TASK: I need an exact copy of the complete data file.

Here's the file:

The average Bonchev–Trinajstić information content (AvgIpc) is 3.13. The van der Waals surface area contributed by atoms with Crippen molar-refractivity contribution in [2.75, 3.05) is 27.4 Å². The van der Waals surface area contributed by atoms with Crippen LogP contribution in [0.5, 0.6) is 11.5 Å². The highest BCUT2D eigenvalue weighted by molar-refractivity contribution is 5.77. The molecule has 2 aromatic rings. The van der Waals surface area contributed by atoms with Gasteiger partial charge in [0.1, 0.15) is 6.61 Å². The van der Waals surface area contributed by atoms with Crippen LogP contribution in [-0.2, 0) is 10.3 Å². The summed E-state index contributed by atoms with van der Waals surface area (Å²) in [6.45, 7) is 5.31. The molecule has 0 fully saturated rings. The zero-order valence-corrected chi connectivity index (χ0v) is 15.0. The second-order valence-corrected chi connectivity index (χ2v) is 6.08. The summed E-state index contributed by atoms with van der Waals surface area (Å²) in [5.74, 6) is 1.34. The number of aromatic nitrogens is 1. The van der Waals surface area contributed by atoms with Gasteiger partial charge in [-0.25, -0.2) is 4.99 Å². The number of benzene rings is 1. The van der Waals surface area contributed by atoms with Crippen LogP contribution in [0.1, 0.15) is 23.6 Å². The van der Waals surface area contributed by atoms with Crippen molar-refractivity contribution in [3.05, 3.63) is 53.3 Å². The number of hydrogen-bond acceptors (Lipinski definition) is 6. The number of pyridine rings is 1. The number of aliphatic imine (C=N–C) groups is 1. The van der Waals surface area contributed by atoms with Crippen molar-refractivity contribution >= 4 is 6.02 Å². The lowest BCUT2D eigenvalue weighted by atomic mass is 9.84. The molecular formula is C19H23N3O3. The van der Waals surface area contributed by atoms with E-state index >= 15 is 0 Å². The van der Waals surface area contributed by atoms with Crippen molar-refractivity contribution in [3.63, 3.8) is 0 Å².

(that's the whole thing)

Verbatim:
The average Bonchev–Trinajstić information content (AvgIpc) is 3.13. The van der Waals surface area contributed by atoms with Crippen molar-refractivity contribution in [2.75, 3.05) is 27.4 Å². The van der Waals surface area contributed by atoms with Crippen LogP contribution in [0.5, 0.6) is 11.5 Å². The highest BCUT2D eigenvalue weighted by molar-refractivity contribution is 5.77. The molecule has 2 aromatic rings. The van der Waals surface area contributed by atoms with Gasteiger partial charge in [0.1, 0.15) is 6.61 Å². The van der Waals surface area contributed by atoms with Crippen LogP contribution in [-0.2, 0) is 10.3 Å². The summed E-state index contributed by atoms with van der Waals surface area (Å²) in [6.45, 7) is 5.31. The molecule has 0 fully saturated rings. The zero-order valence-corrected chi connectivity index (χ0v) is 15.0. The second-order valence-corrected chi connectivity index (χ2v) is 6.08. The summed E-state index contributed by atoms with van der Waals surface area (Å²) in [5.74, 6) is 1.34. The number of aromatic nitrogens is 1. The van der Waals surface area contributed by atoms with Gasteiger partial charge in [-0.25, -0.2) is 4.99 Å². The number of benzene rings is 1. The van der Waals surface area contributed by atoms with Crippen LogP contribution in [0.1, 0.15) is 23.6 Å². The van der Waals surface area contributed by atoms with Crippen molar-refractivity contribution in [3.05, 3.63) is 53.3 Å². The number of hydrogen-bond acceptors (Lipinski definition) is 6. The number of pyridine rings is 1. The number of aliphatic imine (C=N–C) groups is 1. The van der Waals surface area contributed by atoms with Crippen molar-refractivity contribution >= 4 is 6.02 Å². The lowest BCUT2D eigenvalue weighted by atomic mass is 9.84. The molecular formula is C19H23N3O3. The van der Waals surface area contributed by atoms with E-state index >= 15 is 0 Å². The van der Waals surface area contributed by atoms with Crippen molar-refractivity contribution in [3.63, 3.8) is 0 Å².